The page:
Our observational research has certain limitations. As we have discussed elsewhere [57, 58], UK Biobank participants are healthier than the UK general population. As such, individuals with high levels of frailty and with chronic and/or severe mental disorders may have been less likely to be included in our study. This could have resulted in attenuated differences in frailty between individuals with and without mental disorders and reduced the corresponding mortality risk. For a discussion of the potential limitations regarding the ascertainment of individuals with mental disorders in the UK Biobank, see our previous studies [13,14,15]. There is conceptual overlap between frailty and some of the symptoms that characterise mental disorders, which could partially explain differences in frailty observed between individuals with and without mental disorders. However, a previous study of community-dwelling older adults showed that shared symptoms explained only part of the association between depression and both the frailty index and phenotype . There is also overlap between the concept of frailty and physical multimorbidity. Given the evidence that individuals with mental disorders have a higher prevalence of physical multimorbidity [24, 25], this likely also contributes to differences in frailty observed between individuals with and without mental disorders. Nevertheless, multimorbidity is not synonymous with frailty  and we observed differences in frailty also after adjusting for a multimorbidity count. Our study provides limited insight into the causal relationships between mental disorders and frailty in relation to mortality. However, it is likely that mental illness and frailty are mutually reinforcing and may share common risk factors . Finally, we cannot exclude the possibility of residual confounding, and other variables (e.g. genetics, healthcare access, drug prescriptions or global cognitive function) not considered here may also affect the observed associations. Our estimation models did adjust for a wide range of known confounders, however, minimising the potential risk from residual bias.
Our findings highlight elevated levels of frailty across three common mental disorders. Screening for frailty might help identify individuals with mental disorders who are at risk of premature mortality. Screening for poor mental health is equally important as mental disorders tend to be under-recognised in individuals presenting with high levels of frailty and physical comorbidities. There is increasing evidence that frailty can be prevented, treated and potentially delayed. Frailty and mental disorders represent potentially modifiable targets for prevention and treatment to improve population health and life expectancy, especially where frailty and mental disorders coexist.
Availability of data and materials
The data used in the present study are available to all bona fide researchers for health-related research that is in the public interest, subject to an application process and approval criteria. Study materials are publicly available online at http://www.ukbiobank.ac.uk.
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This research has been conducted using data from UK Biobank, a major biomedical database. This project made use of time on Rosalind HPC, funded by Guy’s & St Thomas’ Hospital NHS Trust Biomedical Research Centre (GSTT-BRC), South London & Maudsley NHS Trust Biomedical Research Centre (SLAM-BRC), and Faculty of Natural Mathematics & Science (NMS) at King’s College London. Data access permission has been granted under UK Biobank application 45514.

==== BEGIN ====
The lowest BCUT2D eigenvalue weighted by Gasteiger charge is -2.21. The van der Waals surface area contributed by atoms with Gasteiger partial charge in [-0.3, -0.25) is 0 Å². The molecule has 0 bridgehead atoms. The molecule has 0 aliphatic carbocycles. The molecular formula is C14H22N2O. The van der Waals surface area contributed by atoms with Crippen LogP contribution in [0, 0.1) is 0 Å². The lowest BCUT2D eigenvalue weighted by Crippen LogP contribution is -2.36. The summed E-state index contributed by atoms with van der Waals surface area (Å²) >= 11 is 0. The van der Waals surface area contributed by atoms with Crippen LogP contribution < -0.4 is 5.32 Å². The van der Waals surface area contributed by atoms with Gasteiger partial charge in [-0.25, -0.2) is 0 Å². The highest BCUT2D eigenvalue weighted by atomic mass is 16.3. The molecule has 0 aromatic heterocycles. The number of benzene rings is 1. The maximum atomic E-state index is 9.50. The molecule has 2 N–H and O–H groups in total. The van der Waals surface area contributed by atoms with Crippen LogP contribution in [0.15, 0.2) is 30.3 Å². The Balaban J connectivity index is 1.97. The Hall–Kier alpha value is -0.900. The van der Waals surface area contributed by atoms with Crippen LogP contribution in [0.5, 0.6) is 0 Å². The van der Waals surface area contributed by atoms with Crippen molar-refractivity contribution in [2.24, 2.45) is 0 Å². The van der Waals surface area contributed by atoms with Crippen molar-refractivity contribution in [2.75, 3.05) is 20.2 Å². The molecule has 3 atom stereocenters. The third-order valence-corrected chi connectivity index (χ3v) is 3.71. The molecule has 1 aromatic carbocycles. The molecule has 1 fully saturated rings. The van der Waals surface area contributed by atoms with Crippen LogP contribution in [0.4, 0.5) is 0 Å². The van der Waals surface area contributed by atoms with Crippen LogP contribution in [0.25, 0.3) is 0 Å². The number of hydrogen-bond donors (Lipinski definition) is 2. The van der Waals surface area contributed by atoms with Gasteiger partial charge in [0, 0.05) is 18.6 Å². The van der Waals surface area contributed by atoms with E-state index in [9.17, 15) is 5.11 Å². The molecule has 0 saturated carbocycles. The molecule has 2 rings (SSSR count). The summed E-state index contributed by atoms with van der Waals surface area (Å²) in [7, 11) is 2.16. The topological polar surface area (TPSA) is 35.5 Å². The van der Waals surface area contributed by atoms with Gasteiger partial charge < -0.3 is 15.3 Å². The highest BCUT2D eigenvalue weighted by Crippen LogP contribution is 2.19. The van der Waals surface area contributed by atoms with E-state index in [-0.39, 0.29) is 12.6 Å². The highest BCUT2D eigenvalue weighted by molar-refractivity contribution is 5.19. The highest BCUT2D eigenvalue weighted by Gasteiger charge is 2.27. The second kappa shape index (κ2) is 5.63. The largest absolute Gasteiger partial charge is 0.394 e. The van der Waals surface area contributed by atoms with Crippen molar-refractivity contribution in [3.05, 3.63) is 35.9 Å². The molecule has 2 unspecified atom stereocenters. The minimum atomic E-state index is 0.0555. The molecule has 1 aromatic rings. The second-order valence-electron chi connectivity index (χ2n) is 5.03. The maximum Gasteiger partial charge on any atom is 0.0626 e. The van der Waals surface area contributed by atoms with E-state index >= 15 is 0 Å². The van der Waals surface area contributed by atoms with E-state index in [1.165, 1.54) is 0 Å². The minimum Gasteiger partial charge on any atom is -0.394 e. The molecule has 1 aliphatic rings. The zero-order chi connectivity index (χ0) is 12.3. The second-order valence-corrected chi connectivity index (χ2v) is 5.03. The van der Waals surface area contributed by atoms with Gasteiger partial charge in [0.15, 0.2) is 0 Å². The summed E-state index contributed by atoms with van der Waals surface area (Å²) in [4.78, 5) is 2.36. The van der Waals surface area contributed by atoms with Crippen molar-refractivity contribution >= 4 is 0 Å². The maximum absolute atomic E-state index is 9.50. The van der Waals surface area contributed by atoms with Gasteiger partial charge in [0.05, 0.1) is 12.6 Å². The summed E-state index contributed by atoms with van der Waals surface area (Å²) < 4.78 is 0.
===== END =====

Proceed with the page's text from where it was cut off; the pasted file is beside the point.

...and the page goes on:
JM receives studentship funding from the Biotechnology and Biological Sciences Research Council (BBSRC) (ref: 2050702) and Eli Lilly and Company Limited. This study is partly funded (Dr A Dregan) by the UK Medical Research Council (grant number MR/S028188/1).
Ethics approval and consent to participate
Ethical approval for the UK Biobank study has been granted by the National Information Governance Board for Health and Social Care and the NHS North West Multicentre Research Ethics Committee (11/NW/0382). No project-specific ethical approval is needed. Data access permission has been granted under UK Biobank application 45514. Participants consented to use of their de-identified data.
Consent for publication
JM receives studentship funding from the Biotechnology and Biological Sciences Research Council (BBSRC) and Eli Lilly and Company Limited. AD, UC and JZ declare no relevant conflict of interest.
Springer Nature remains neutral with regard to jurisdictional claims in published maps and institutional affiliations.
Full criteria used to identify individuals with mental disorders. Table S1. Frailty phenotype criteria. Table S2. Frailty index variables. Figure S1. Overlap between frailty phenotype and frailty index categories. Table S3. Sample characteristics stratified by sex. Figure S2. Frailty group differences stratified by sex. Table S4. Sex differences in frailty index. Figure S3. Sex-stratified regression models. Table S5. Sex-stratified regression models. Figure S4. Frailty phenotype by age. Table S6. Descriptive statistics follow-up. Figure S5. All-cause mortality by case status. Table S7. All-cause mortality by case status. Figure S6. All-cause mortality by frailty level. Table S8. All-cause mortality by frailty level. Figure S7. Survival probabilities by frailty phenotype and case status. Figure S8. Survival probabilities by frailty index categories and case status. Figure S9. All-cause mortality by frailty phenotype and case status. Figure S10. All-cause mortality by frailty index categories and case status. Figure S11. All-cause mortality by frailty phenotype and case status stratified by sex. Table S9. All-cause mortality by frailty phenotype and case status stratified by sex. Figure S12. All-cause mortality by frailty index categories and case status stratified by sex. Table S10. All-cause mortality by frailty index categories and case status stratified by sex. Table S11. Descriptive statistics follow-up, comorbidity depression and anxiety disorders. Table S12. All-cause mortality by frailty phenotype, comorbidity depression and anxiety disorders. Table S13. All-cause mortality by frailty index categories, comorbidity depression and anxiety disorders.
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Mutz, J., Choudhury, U., Zhao, J. et al. Frailty in individuals with depression, bipolar disorder and anxiety disorders: longitudinal analyses of all-cause mortality. BMC Med 20, 274 (2022). https://doi.org/10.1186/s12916-022-02474-2